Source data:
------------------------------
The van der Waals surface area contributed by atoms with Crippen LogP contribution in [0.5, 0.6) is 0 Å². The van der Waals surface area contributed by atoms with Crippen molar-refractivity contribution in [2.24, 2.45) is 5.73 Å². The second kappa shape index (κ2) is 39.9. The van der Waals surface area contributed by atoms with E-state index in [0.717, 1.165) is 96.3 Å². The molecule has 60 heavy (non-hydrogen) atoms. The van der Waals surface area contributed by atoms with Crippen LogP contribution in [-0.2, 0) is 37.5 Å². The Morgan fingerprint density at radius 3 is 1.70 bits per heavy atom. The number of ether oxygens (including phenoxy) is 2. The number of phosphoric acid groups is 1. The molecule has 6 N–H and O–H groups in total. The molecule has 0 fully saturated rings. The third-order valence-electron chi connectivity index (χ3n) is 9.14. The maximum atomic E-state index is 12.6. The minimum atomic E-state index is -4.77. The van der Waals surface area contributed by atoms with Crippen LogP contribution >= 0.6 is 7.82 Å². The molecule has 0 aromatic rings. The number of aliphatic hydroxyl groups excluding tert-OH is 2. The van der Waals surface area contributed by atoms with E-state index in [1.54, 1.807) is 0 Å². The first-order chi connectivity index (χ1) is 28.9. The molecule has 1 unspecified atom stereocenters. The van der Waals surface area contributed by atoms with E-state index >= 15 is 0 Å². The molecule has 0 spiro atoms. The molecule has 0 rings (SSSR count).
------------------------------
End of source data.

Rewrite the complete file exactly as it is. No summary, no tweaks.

The van der Waals surface area contributed by atoms with Crippen LogP contribution in [0.5, 0.6) is 0 Å². The van der Waals surface area contributed by atoms with Crippen molar-refractivity contribution in [2.24, 2.45) is 5.73 Å². The second kappa shape index (κ2) is 39.9. The van der Waals surface area contributed by atoms with E-state index in [0.717, 1.165) is 96.3 Å². The molecule has 60 heavy (non-hydrogen) atoms. The van der Waals surface area contributed by atoms with Crippen LogP contribution in [-0.2, 0) is 37.5 Å². The Morgan fingerprint density at radius 3 is 1.70 bits per heavy atom. The number of ether oxygens (including phenoxy) is 2. The number of phosphoric acid groups is 1. The molecule has 6 N–H and O–H groups in total. The molecule has 0 fully saturated rings. The third-order valence-electron chi connectivity index (χ3n) is 9.14. The maximum atomic E-state index is 12.6. The minimum atomic E-state index is -4.77. The van der Waals surface area contributed by atoms with Crippen LogP contribution >= 0.6 is 7.82 Å². The molecule has 0 aromatic rings. The number of aliphatic hydroxyl groups excluding tert-OH is 2. The van der Waals surface area contributed by atoms with E-state index in [1.54, 1.807) is 0 Å². The first-order chi connectivity index (χ1) is 28.9. The molecule has 1 unspecified atom stereocenters. The van der Waals surface area contributed by atoms with E-state index >= 15 is 0 Å². The molecule has 0 spiro atoms. The molecule has 0 rings (SSSR count).